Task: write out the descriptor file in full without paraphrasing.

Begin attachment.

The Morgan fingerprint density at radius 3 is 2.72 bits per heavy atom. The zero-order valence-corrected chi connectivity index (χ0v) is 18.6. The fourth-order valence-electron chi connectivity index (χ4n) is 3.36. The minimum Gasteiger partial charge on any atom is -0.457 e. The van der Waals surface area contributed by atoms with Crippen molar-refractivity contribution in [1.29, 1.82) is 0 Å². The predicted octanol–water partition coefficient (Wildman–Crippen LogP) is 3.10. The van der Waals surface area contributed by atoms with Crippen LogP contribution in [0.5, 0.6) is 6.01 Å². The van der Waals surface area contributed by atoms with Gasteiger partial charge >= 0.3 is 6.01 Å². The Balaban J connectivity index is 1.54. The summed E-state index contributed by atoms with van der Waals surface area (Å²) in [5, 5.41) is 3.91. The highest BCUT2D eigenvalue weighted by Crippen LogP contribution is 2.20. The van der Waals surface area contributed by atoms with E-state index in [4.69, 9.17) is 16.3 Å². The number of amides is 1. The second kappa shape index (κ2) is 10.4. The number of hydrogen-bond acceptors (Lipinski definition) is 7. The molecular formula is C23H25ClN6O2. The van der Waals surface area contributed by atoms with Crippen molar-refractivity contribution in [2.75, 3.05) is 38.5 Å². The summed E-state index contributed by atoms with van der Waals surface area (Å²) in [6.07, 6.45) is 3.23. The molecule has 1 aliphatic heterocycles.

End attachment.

The Morgan fingerprint density at radius 3 is 2.72 bits per heavy atom. The zero-order valence-corrected chi connectivity index (χ0v) is 18.6. The fourth-order valence-electron chi connectivity index (χ4n) is 3.36. The minimum Gasteiger partial charge on any atom is -0.457 e. The van der Waals surface area contributed by atoms with Crippen molar-refractivity contribution in [1.29, 1.82) is 0 Å². The predicted octanol–water partition coefficient (Wildman–Crippen LogP) is 3.10. The van der Waals surface area contributed by atoms with Crippen LogP contribution in [0.5, 0.6) is 6.01 Å². The van der Waals surface area contributed by atoms with Gasteiger partial charge >= 0.3 is 6.01 Å². The Balaban J connectivity index is 1.54. The summed E-state index contributed by atoms with van der Waals surface area (Å²) in [5, 5.41) is 3.91. The highest BCUT2D eigenvalue weighted by Crippen LogP contribution is 2.20. The van der Waals surface area contributed by atoms with E-state index in [4.69, 9.17) is 16.3 Å². The number of amides is 1. The second kappa shape index (κ2) is 10.4. The number of hydrogen-bond acceptors (Lipinski definition) is 7. The molecular formula is C23H25ClN6O2. The van der Waals surface area contributed by atoms with Crippen molar-refractivity contribution in [2.75, 3.05) is 38.5 Å². The summed E-state index contributed by atoms with van der Waals surface area (Å²) in [6.07, 6.45) is 3.23. The molecule has 1 aliphatic heterocycles.